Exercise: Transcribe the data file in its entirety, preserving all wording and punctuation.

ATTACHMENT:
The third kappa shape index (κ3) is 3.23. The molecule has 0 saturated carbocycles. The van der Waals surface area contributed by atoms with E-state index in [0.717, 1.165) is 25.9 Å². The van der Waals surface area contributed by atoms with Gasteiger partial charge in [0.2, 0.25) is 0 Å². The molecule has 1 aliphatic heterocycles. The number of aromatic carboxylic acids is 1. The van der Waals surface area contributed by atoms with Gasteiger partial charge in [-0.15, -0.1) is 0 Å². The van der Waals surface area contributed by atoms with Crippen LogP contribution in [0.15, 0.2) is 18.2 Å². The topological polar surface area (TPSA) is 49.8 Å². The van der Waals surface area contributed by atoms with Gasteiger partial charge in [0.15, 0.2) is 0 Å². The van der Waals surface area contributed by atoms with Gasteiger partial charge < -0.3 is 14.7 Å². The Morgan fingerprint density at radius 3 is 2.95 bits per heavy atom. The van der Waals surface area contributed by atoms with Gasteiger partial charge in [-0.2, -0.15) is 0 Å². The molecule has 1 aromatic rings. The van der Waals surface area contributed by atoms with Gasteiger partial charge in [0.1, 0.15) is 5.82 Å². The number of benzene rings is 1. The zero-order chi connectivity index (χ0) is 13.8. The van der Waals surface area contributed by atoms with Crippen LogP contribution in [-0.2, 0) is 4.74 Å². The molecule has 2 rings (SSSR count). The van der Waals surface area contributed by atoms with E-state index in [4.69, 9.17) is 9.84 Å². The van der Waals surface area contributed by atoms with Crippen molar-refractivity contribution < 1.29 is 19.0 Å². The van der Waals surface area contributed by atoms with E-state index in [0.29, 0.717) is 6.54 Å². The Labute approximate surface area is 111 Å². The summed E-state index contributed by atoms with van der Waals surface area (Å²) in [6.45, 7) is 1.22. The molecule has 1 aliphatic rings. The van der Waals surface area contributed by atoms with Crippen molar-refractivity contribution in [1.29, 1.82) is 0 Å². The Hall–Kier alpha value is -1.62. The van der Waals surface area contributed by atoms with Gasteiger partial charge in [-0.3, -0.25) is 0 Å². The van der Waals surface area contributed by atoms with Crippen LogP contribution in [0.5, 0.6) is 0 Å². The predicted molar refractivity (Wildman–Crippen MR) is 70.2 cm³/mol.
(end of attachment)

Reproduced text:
The third kappa shape index (κ3) is 3.23. The molecule has 0 saturated carbocycles. The van der Waals surface area contributed by atoms with E-state index in [0.717, 1.165) is 25.9 Å². The van der Waals surface area contributed by atoms with Gasteiger partial charge in [0.2, 0.25) is 0 Å². The molecule has 1 aliphatic heterocycles. The number of aromatic carboxylic acids is 1. The van der Waals surface area contributed by atoms with Gasteiger partial charge in [-0.15, -0.1) is 0 Å². The van der Waals surface area contributed by atoms with Crippen LogP contribution in [0.15, 0.2) is 18.2 Å². The topological polar surface area (TPSA) is 49.8 Å². The van der Waals surface area contributed by atoms with Gasteiger partial charge in [0.15, 0.2) is 0 Å². The van der Waals surface area contributed by atoms with Gasteiger partial charge < -0.3 is 14.7 Å². The Morgan fingerprint density at radius 3 is 2.95 bits per heavy atom. The van der Waals surface area contributed by atoms with Gasteiger partial charge in [-0.2, -0.15) is 0 Å². The molecule has 1 aromatic rings. The van der Waals surface area contributed by atoms with Gasteiger partial charge in [0.1, 0.15) is 5.82 Å². The number of benzene rings is 1. The zero-order chi connectivity index (χ0) is 13.8. The van der Waals surface area contributed by atoms with Crippen LogP contribution in [-0.2, 0) is 4.74 Å². The molecule has 2 rings (SSSR count). The van der Waals surface area contributed by atoms with E-state index in [4.69, 9.17) is 9.84 Å². The van der Waals surface area contributed by atoms with Crippen molar-refractivity contribution < 1.29 is 19.0 Å². The van der Waals surface area contributed by atoms with E-state index in [0.29, 0.717) is 6.54 Å². The Labute approximate surface area is 111 Å². The summed E-state index contributed by atoms with van der Waals surface area (Å²) in [6.45, 7) is 1.22. The molecule has 1 aliphatic rings. The van der Waals surface area contributed by atoms with Crippen molar-refractivity contribution in [1.29, 1.82) is 0 Å². The Hall–Kier alpha value is -1.62. The van der Waals surface area contributed by atoms with Gasteiger partial charge in [-0.3, -0.25) is 0 Å². The van der Waals surface area contributed by atoms with Crippen LogP contribution in [0.5, 0.6) is 0 Å². The predicted molar refractivity (Wildman–Crippen MR) is 70.2 cm³/mol.